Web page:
Needless to say Schlafly wasn't about to do that, so he had another pop, at which point Lenski presumably started to smell a big fat creationist rat, and issued a lengthier, more detailed and very slightly less polite response. As you know, I don't use the word "pwnage" lightly, but I think it's entirely appropriate here.

My predictions for possible further developments:
  • Schlafly affects a lofty disdain for the (pretty mild) invective in Lenski's second reply, and therefore declares himself to have won the argument.
  • Schlafly makes a whole bunch of entirely unreasonable demands regarding handover of data and samples, Lenski refuses to have anything to do with the whole thing, and Schlafly declares himself to be a victim of the Big Darwinist Conspiracy, and therefore to have won the argument.
  • Schlafly changes tack, declares that "they're still just bacteria" and that because none of them gave birth to a cat or a tapir during the 20-year experimental period evolution is therefore debunked, and he wins the argument.
  • Lenski delivers some sealed flasks of E. coli to Schlafly, Schlafly drops them on the floor while praying for divine revelation, and they eat him. Not very likely, but we can hope.
[Incidentally I'd like it noted that I posted this before reading Ben Goldacre's quite similar article - similar even down to the extensive gloating use of the word "pwnage". Too much to hope that I would scoop professional bloggers on this one, I guess, as it is bulgingly ripe with comedy.]

Tuesday, June 24, 2008

bogus, dude

Follow-up on a couple of previous posts:

Legendary American stand-up comic George Carlin died on Sunday. Most famous for the "Seven Words You Can Never Say On TV" routine which I linked to in a previous post, and which got him into trouble repeatedly in the early 1970s, and also for playing avuncular mentor Rufus in the Bill & Ted films. Those seven words, for the record, are: shit, piss, fuck, cunt, cocksucker, motherfucker, tits. There: that should get the sweary content rating of the blog up a bit. And he had some admirably sensible views on religion, too.

The word "carlin", interestingly, means "old woman" or "witch"; I know this because it features in Alan Garner's book The Weirdstone Of Brisingamen which I mentioned in this post way back in September 2006. In fact it's so old it now smells faintly of mothballs and wee.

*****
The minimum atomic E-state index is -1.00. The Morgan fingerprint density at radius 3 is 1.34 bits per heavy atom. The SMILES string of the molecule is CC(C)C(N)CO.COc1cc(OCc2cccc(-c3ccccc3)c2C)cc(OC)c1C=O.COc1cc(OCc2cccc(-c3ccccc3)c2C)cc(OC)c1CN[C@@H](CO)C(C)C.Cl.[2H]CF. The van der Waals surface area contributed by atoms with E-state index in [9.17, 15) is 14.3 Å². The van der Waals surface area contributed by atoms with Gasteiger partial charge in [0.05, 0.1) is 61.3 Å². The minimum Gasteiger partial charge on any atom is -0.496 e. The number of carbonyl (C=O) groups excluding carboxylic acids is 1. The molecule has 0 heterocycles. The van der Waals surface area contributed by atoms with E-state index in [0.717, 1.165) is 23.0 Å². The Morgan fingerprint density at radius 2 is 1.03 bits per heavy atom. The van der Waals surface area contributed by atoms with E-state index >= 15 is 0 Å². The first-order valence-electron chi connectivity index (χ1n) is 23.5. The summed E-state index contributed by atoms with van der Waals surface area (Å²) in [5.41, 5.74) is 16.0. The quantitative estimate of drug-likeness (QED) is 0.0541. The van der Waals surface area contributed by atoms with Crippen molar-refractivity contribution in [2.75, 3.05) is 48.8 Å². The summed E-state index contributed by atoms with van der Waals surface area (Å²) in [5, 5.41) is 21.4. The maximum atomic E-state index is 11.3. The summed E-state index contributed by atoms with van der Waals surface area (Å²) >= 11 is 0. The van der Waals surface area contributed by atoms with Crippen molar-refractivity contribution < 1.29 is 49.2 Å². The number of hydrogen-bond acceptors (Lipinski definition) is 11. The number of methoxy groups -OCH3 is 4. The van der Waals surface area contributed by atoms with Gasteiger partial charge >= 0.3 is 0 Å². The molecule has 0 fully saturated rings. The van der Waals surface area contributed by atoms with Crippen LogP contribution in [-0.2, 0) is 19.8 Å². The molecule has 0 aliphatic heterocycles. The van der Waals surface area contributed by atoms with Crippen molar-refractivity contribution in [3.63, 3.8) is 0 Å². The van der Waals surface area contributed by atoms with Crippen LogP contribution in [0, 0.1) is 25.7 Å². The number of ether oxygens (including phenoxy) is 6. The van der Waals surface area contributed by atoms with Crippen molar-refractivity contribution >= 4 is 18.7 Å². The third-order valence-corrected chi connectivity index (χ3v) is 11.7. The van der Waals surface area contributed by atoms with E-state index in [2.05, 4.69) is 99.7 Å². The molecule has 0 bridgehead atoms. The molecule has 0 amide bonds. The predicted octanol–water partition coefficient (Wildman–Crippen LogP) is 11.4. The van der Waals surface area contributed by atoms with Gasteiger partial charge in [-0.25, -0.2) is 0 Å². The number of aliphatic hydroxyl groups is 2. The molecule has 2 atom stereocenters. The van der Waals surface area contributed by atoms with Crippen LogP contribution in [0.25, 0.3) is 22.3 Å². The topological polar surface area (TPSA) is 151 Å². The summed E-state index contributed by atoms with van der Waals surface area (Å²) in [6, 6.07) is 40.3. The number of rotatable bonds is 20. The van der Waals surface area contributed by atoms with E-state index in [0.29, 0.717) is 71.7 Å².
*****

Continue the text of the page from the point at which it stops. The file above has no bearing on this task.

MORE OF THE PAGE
In other news, Dominic Lawson surprises me again by talking generally good sense in the Independent about acupuncture, "psychic surgery" and similar barking charlatanry, including making reference to a study purporting to show evidence for the efficacy of acupuncture (and which in fact showed nothing of the sort) which I mentioned here.

Monday, June 23, 2008

open the pod bay door, HAL

You may feel all safe at the moment, sitting there watching daytime TV in your underpants eating crisps, but be warned a wafer-thin 100 kilometres or so of atmosphere separates you from what James Dickey memorably described as the "vast beast-whistle of space". So it'll be useful to know in advance how long you'd survive should you find yourself up there without a space suit or some other protective device.

How long could you survive in the vacuum of space?

This handy quiz is brought to you by the people at OnePlusYou, where plenty more fun stuff can be found. This includes various tools for assessing your blog content, including the one below which reveals that despite some sterling work during my occasional forays into the wacky world of religion, I clearly don't swear enough during my regular blog posts. Which is, frankly, a fucking disgrace.

The Blog-O-Cuss Meter - Do you cuss a lot in your blog or website?

Sunday, June 22, 2008

non-lettuce-related fact of the day

Here's a little gem for you. No not one of those, I mean a little piece of information to brighten up your day and make you a better person. Regular doses of interesting informative stuff makes you a better person, and less prone to those horrible beastly urges. You know the ones I mean.


Today's fact is as follows: this location just north of Newark (no, not that one, this one) is the only remaining location in the UK rail network where two railway lines cross each other on the level (it's called a "flat crossing", apparently). More pictures are available here and here. I question the necessity for someone to immortalise it on video, but someone went and did it anyway.

Friday, June 20, 2008

I've got one hand in my pocket, and the other one is writing this blog post